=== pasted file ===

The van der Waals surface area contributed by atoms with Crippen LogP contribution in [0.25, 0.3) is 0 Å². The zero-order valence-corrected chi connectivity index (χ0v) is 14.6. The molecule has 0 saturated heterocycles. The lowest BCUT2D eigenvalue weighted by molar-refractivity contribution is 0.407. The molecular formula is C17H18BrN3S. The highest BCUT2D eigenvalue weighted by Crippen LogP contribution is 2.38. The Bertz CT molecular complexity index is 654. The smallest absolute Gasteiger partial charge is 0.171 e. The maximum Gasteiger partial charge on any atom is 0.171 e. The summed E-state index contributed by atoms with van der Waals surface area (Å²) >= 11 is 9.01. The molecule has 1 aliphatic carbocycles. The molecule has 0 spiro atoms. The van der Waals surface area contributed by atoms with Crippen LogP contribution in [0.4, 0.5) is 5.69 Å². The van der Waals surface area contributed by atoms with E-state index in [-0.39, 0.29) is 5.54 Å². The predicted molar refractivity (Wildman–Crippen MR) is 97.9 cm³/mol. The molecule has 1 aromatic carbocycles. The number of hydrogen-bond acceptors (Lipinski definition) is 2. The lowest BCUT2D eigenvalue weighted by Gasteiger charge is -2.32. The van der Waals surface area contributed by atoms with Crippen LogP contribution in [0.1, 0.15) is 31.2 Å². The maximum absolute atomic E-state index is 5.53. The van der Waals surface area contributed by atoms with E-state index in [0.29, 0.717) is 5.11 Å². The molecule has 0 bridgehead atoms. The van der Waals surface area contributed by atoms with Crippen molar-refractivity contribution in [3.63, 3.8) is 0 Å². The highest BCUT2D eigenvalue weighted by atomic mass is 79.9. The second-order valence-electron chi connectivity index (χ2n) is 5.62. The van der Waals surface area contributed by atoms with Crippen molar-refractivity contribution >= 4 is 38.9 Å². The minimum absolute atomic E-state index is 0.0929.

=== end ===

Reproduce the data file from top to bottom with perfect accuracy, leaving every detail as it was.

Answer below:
The van der Waals surface area contributed by atoms with Crippen LogP contribution in [0.25, 0.3) is 0 Å². The zero-order valence-corrected chi connectivity index (χ0v) is 14.6. The molecule has 0 saturated heterocycles. The lowest BCUT2D eigenvalue weighted by molar-refractivity contribution is 0.407. The molecular formula is C17H18BrN3S. The highest BCUT2D eigenvalue weighted by Crippen LogP contribution is 2.38. The Bertz CT molecular complexity index is 654. The smallest absolute Gasteiger partial charge is 0.171 e. The maximum Gasteiger partial charge on any atom is 0.171 e. The summed E-state index contributed by atoms with van der Waals surface area (Å²) >= 11 is 9.01. The molecule has 1 aliphatic carbocycles. The molecule has 0 spiro atoms. The van der Waals surface area contributed by atoms with Crippen LogP contribution in [0.4, 0.5) is 5.69 Å². The van der Waals surface area contributed by atoms with E-state index in [-0.39, 0.29) is 5.54 Å². The predicted molar refractivity (Wildman–Crippen MR) is 97.9 cm³/mol. The molecule has 1 aromatic carbocycles. The number of hydrogen-bond acceptors (Lipinski definition) is 2. The lowest BCUT2D eigenvalue weighted by Gasteiger charge is -2.32. The van der Waals surface area contributed by atoms with Crippen LogP contribution in [0.1, 0.15) is 31.2 Å². The maximum absolute atomic E-state index is 5.53. The van der Waals surface area contributed by atoms with E-state index in [0.29, 0.717) is 5.11 Å². The molecule has 0 bridgehead atoms. The van der Waals surface area contributed by atoms with Crippen molar-refractivity contribution in [3.63, 3.8) is 0 Å². The highest BCUT2D eigenvalue weighted by atomic mass is 79.9. The second-order valence-electron chi connectivity index (χ2n) is 5.62. The van der Waals surface area contributed by atoms with Crippen molar-refractivity contribution >= 4 is 38.9 Å². The minimum absolute atomic E-state index is 0.0929.